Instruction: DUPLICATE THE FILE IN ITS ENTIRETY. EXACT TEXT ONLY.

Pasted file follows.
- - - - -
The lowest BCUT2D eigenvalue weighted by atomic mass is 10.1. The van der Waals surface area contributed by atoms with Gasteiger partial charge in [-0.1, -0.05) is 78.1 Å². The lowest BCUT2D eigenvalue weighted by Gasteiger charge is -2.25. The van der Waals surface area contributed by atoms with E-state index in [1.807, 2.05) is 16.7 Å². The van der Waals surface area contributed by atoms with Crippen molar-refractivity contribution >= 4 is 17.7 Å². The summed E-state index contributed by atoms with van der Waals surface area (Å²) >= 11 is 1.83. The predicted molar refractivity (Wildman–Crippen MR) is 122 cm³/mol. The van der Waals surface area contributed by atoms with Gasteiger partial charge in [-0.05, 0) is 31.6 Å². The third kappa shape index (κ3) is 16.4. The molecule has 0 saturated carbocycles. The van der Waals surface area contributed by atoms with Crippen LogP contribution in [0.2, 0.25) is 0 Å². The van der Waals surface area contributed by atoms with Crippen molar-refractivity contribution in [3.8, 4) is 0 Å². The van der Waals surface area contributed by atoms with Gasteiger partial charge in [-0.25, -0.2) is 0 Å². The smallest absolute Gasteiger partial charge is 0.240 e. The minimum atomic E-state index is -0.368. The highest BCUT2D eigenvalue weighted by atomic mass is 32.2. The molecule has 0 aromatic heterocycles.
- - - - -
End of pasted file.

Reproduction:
The lowest BCUT2D eigenvalue weighted by atomic mass is 10.1. The van der Waals surface area contributed by atoms with Gasteiger partial charge in [-0.1, -0.05) is 78.1 Å². The lowest BCUT2D eigenvalue weighted by Gasteiger charge is -2.25. The van der Waals surface area contributed by atoms with E-state index in [1.807, 2.05) is 16.7 Å². The van der Waals surface area contributed by atoms with Crippen molar-refractivity contribution >= 4 is 17.7 Å². The summed E-state index contributed by atoms with van der Waals surface area (Å²) >= 11 is 1.83. The predicted molar refractivity (Wildman–Crippen MR) is 122 cm³/mol. The van der Waals surface area contributed by atoms with Gasteiger partial charge in [-0.05, 0) is 31.6 Å². The third kappa shape index (κ3) is 16.4. The molecule has 0 saturated carbocycles. The van der Waals surface area contributed by atoms with Crippen LogP contribution in [0.2, 0.25) is 0 Å². The van der Waals surface area contributed by atoms with Crippen molar-refractivity contribution in [3.8, 4) is 0 Å². The van der Waals surface area contributed by atoms with Gasteiger partial charge in [-0.25, -0.2) is 0 Å². The smallest absolute Gasteiger partial charge is 0.240 e. The minimum atomic E-state index is -0.368. The highest BCUT2D eigenvalue weighted by atomic mass is 32.2. The molecule has 0 aromatic heterocycles.